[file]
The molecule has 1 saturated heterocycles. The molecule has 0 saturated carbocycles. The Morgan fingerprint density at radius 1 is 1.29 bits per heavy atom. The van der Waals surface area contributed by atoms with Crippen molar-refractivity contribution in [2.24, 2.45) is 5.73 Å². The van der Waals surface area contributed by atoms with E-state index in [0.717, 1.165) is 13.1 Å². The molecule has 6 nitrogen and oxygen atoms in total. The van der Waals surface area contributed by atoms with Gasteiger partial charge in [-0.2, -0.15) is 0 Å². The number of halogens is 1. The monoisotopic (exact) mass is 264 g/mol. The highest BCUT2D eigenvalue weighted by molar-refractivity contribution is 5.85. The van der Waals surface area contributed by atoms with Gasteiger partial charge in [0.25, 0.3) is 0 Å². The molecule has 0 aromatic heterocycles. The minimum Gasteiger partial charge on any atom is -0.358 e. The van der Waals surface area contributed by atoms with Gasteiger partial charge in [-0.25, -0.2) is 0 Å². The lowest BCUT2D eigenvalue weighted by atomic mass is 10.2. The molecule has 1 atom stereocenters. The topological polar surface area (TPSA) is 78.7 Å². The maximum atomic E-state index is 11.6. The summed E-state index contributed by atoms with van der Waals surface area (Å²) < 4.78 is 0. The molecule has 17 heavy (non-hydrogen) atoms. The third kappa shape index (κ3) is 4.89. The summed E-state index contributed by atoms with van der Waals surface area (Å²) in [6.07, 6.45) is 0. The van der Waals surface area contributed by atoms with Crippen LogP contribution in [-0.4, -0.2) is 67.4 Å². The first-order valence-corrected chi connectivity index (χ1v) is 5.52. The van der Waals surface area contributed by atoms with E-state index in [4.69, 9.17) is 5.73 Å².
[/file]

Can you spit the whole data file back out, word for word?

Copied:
The molecule has 1 saturated heterocycles. The molecule has 0 saturated carbocycles. The Morgan fingerprint density at radius 1 is 1.29 bits per heavy atom. The van der Waals surface area contributed by atoms with Crippen molar-refractivity contribution in [2.24, 2.45) is 5.73 Å². The van der Waals surface area contributed by atoms with E-state index in [0.717, 1.165) is 13.1 Å². The molecule has 6 nitrogen and oxygen atoms in total. The van der Waals surface area contributed by atoms with Gasteiger partial charge in [-0.2, -0.15) is 0 Å². The number of halogens is 1. The monoisotopic (exact) mass is 264 g/mol. The highest BCUT2D eigenvalue weighted by molar-refractivity contribution is 5.85. The van der Waals surface area contributed by atoms with Gasteiger partial charge in [0.25, 0.3) is 0 Å². The molecule has 0 aromatic heterocycles. The minimum Gasteiger partial charge on any atom is -0.358 e. The van der Waals surface area contributed by atoms with Gasteiger partial charge in [-0.25, -0.2) is 0 Å². The lowest BCUT2D eigenvalue weighted by atomic mass is 10.2. The molecule has 1 atom stereocenters. The topological polar surface area (TPSA) is 78.7 Å². The maximum atomic E-state index is 11.6. The summed E-state index contributed by atoms with van der Waals surface area (Å²) < 4.78 is 0. The molecule has 17 heavy (non-hydrogen) atoms. The third kappa shape index (κ3) is 4.89. The summed E-state index contributed by atoms with van der Waals surface area (Å²) in [6.07, 6.45) is 0. The van der Waals surface area contributed by atoms with Crippen LogP contribution in [-0.4, -0.2) is 67.4 Å². The first-order valence-corrected chi connectivity index (χ1v) is 5.52. The van der Waals surface area contributed by atoms with E-state index in [4.69, 9.17) is 5.73 Å².